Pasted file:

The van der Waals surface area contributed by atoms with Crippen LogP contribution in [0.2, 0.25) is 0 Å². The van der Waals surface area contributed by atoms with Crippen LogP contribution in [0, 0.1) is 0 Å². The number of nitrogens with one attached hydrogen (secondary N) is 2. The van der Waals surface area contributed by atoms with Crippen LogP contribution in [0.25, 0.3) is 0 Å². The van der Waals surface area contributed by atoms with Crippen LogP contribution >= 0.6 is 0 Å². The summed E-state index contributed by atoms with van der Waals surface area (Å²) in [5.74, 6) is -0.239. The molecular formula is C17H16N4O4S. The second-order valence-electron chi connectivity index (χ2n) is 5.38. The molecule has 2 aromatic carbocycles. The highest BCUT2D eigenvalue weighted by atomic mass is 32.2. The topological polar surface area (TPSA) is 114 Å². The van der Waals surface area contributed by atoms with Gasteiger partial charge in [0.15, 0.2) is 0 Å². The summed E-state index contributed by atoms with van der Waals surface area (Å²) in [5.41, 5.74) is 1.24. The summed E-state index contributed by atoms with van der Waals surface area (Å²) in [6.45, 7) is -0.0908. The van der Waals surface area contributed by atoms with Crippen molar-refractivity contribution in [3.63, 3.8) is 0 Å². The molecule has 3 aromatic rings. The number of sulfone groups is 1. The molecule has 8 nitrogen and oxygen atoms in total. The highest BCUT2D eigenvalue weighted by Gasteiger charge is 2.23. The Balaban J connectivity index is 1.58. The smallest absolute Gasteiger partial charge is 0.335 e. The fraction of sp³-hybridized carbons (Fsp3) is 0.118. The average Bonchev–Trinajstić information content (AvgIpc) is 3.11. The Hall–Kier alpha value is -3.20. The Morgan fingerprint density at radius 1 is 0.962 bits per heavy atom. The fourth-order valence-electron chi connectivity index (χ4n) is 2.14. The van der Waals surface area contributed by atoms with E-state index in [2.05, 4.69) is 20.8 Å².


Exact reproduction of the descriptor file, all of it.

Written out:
The van der Waals surface area contributed by atoms with Crippen LogP contribution in [0.2, 0.25) is 0 Å². The van der Waals surface area contributed by atoms with Crippen LogP contribution in [0, 0.1) is 0 Å². The number of nitrogens with one attached hydrogen (secondary N) is 2. The van der Waals surface area contributed by atoms with Crippen LogP contribution in [0.25, 0.3) is 0 Å². The van der Waals surface area contributed by atoms with Crippen LogP contribution >= 0.6 is 0 Å². The summed E-state index contributed by atoms with van der Waals surface area (Å²) in [5.74, 6) is -0.239. The molecular formula is C17H16N4O4S. The second-order valence-electron chi connectivity index (χ2n) is 5.38. The molecule has 2 aromatic carbocycles. The highest BCUT2D eigenvalue weighted by atomic mass is 32.2. The topological polar surface area (TPSA) is 114 Å². The van der Waals surface area contributed by atoms with Gasteiger partial charge in [0.15, 0.2) is 0 Å². The summed E-state index contributed by atoms with van der Waals surface area (Å²) in [5.41, 5.74) is 1.24. The summed E-state index contributed by atoms with van der Waals surface area (Å²) in [6.45, 7) is -0.0908. The van der Waals surface area contributed by atoms with Crippen molar-refractivity contribution in [3.63, 3.8) is 0 Å². The molecule has 3 aromatic rings. The number of sulfone groups is 1. The molecule has 8 nitrogen and oxygen atoms in total. The highest BCUT2D eigenvalue weighted by Gasteiger charge is 2.23. The Balaban J connectivity index is 1.58. The smallest absolute Gasteiger partial charge is 0.335 e. The fraction of sp³-hybridized carbons (Fsp3) is 0.118. The average Bonchev–Trinajstić information content (AvgIpc) is 3.11. The Hall–Kier alpha value is -3.20. The Morgan fingerprint density at radius 1 is 0.962 bits per heavy atom. The fourth-order valence-electron chi connectivity index (χ4n) is 2.14. The van der Waals surface area contributed by atoms with E-state index in [2.05, 4.69) is 20.8 Å².